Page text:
The movie Oculus (released yesterday, 72% on Rotten Tomatoes) is the tale of how sometimes, you get a bad idea, and then you build your life around it.
You stack your bad ideas on top of each other like it’s Calories Don’t Count day at IHOP and go to town.
In this film, an evil mirror caused a bro-sis duo’s parents to go on a murder-rampage. They survive the evil mirror/their parents and vow to grow up and get back at the mirror.
The movie opens up with the little brother being released from a psych ward for the first time in a decade. The psychiatrist says to him, “Seeing your sister will be nice, but she’s been in the real world not receiving treatment, so you need to focus on your recovery instead of whatever crazy she may harbor.”
The sister takes the brother out to lunch and starts talking about settling the parents’ estate, getting him a job, and finding a place for him to live.
Then she’s like, “Hey, remember that house where our parents died? I totally didn’t sell it. In fact, I brought the cursed mirror back — and put it back into the very same room! Who cares about your decade in the psych ward? We should pull an overnighter in this house.”
And they do!
And nothing happens!
It’s actually a quiet film about how they talk about their feelings in a fully-lit house. Then, at the end, they leave holding hands. There’s a moment after the credits where you see that they’re living in the suburbs in houses next to each other. Their partners and children are happily playing and there is no supernatural hanky-panky at all.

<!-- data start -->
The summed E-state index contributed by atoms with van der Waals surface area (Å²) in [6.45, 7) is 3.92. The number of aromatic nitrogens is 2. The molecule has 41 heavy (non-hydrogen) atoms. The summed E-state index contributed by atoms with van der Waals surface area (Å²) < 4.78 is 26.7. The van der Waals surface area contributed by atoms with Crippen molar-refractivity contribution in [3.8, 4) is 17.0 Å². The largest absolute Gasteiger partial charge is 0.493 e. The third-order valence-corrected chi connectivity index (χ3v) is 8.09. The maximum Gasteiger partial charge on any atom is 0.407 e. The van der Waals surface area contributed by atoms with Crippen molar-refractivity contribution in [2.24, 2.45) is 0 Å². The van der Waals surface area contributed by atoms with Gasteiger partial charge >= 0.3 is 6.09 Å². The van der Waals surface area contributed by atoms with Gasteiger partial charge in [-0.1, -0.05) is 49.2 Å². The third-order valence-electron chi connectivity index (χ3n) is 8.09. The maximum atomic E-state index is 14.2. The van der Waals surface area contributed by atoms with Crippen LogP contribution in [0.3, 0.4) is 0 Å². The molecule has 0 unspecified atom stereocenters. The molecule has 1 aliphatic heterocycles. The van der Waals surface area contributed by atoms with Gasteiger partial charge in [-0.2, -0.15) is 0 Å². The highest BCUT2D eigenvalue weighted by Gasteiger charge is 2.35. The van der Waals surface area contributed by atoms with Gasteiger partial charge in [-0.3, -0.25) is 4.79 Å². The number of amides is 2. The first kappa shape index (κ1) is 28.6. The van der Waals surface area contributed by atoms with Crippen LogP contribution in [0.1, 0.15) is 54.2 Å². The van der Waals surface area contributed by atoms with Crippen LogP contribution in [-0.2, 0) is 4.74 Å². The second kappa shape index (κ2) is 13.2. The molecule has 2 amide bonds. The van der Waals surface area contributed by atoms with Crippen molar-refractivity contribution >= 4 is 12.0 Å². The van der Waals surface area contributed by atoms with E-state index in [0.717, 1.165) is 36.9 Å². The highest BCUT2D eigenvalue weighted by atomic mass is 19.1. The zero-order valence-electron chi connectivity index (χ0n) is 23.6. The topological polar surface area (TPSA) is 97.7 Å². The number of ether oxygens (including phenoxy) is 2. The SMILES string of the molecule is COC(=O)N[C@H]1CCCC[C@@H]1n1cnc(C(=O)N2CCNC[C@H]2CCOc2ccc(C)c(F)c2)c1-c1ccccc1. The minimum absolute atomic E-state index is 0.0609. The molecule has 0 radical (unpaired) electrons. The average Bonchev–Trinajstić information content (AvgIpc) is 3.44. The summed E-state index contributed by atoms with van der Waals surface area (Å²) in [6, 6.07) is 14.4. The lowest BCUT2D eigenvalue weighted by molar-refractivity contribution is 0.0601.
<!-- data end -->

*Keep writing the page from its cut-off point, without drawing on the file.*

Did I get you? I feel like maybe I got you.
I didn’t? No? It’s because you saw the previews, right? Damn you.
Yeah, shit totally gets bad. Duh.
Do you ever get the feeling that horror movies were designed so you could feel smug about your own decision-making? Sure. I gained 10 pounds over the winter, but at least I didn’t purposely bring a cursed object into my home with an emotionally fragile sibling. You know?
Anyway, Amy Pond Karen Gillan does a really great job in this movie. Her accent’s weirdly flat (as English people’s American accents often are), but it goes with her character. Her character is very tight-laced in an effort to keep her crazy within bounds. A sort of affect-less voice works here. She’s not so much a person as part of a nightmare of her own creation.
The brother, however, carries the movie. A relative newb, he hasn’t been in much except some TV shows I’ve never heard of. But his career appears to be on the upswing: he’s in Maleficent and The Giver. His character’s “How is it possible I’ve been in a psych ward for a decade and I’m the same one?” schtick is great. He has a lot of emotions — protection for himself, fear of his past, love of his sister, frustration with her antics — that are played well.
I don’t want to ruin the ending or any of the plot, but this doesn’t end how you think it’ll end. It’s refreshingly dark.
People behind us brought a 10-year-old to this film. She left the theater crying. I don’t know if that’s an indication of terrible parenting or an effective horror movie, but there you have it.
If you like horror movies, you should check it out.